How blind spot warnings could be displayed directly in motorcycle mirrors

YAMAHA has filed a new project with the Japanese Patent Office for a system that alerts motorcycle or scooter riders when a vehicle is in their blind spot. This solution takes the form of LED strips placed directly behind the mirrors that face the rider. This solution could prove an effective means of alerting riders to this type of danger.

Most motorcycle manufacturers are actively working on blind spot warning systems. Yamaha recently filed a patent revealing a new technology that displays specific icons directly on the bike’s mirrors.

The idea is to be able to alert riders to dangers quickly and effectively.

To do this, the Japanese manufacturer relies on displaying warnings on the bike’s mirrors in case of danger.

How blind spot warnings could be displayed directly in motorcycle mirrors
Motorcycle manufacturers are exploring ways of alerting riders to the risk of collision with vehicles in their blind spot. – ETX Studio

The solution takes the form of a small screen placed behind each of the mirrors in the bike’s two rearview mirrors, capable of displaying a warning icon in the event of a collision risk, i.e., a vehicle in a blind spot.

Note that the system could also display the warning on just one mirror, depending on the side where the danger is located.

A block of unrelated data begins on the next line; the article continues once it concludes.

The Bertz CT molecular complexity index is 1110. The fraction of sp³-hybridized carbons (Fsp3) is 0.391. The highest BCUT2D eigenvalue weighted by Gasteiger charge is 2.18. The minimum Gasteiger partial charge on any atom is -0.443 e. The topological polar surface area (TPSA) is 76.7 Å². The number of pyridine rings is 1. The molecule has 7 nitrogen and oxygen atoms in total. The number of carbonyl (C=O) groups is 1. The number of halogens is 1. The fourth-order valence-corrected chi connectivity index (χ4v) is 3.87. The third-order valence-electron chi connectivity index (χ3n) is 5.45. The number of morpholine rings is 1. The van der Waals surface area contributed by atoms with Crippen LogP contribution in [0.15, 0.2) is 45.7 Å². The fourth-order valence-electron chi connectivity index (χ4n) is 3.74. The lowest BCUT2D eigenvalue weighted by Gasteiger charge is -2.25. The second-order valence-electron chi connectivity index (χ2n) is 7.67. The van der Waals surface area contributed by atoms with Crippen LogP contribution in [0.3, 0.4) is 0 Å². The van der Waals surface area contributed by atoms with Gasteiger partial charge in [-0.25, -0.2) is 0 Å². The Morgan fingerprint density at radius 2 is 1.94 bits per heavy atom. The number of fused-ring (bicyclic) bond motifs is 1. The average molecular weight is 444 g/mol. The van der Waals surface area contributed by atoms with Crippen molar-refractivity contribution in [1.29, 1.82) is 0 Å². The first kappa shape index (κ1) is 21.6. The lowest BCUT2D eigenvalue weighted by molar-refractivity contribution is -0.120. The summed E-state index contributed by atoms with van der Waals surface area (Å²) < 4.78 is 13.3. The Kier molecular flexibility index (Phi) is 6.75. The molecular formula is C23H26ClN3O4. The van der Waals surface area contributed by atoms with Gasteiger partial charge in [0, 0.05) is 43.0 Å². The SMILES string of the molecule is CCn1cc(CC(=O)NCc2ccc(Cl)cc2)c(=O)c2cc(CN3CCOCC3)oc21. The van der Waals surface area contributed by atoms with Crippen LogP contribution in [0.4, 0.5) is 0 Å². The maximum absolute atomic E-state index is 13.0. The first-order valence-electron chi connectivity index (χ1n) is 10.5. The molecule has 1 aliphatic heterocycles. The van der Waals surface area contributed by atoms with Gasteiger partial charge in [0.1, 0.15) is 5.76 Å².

In addition to the presence of a vehicle in their blind spot, this device could also warn riders of a risk of collision with another vehicle, when they’re breaking the speed limit or when they receive an incoming phone call.

It could theoretically be fitted to a motorcycle as well as a scooter. Still, it remains to be seen whether this solution will eventually see the light of day.

Currently, the most advanced solution in this field is undoubtedly Bosch’s Blind Spot Detection (BSD), which is used in many motorcycle models, including BMW, Ducati or KTM bikes.

In the event of a risk of impact with a vehicle coming from the rear, the system emits a sound or displays a visual alert on the screen.

Of course, the safest way to avoid this type of accident is to turn your head before pulling out or changing lanes, to make sure that there are no vehicles in your blind spot.

ETX Studio

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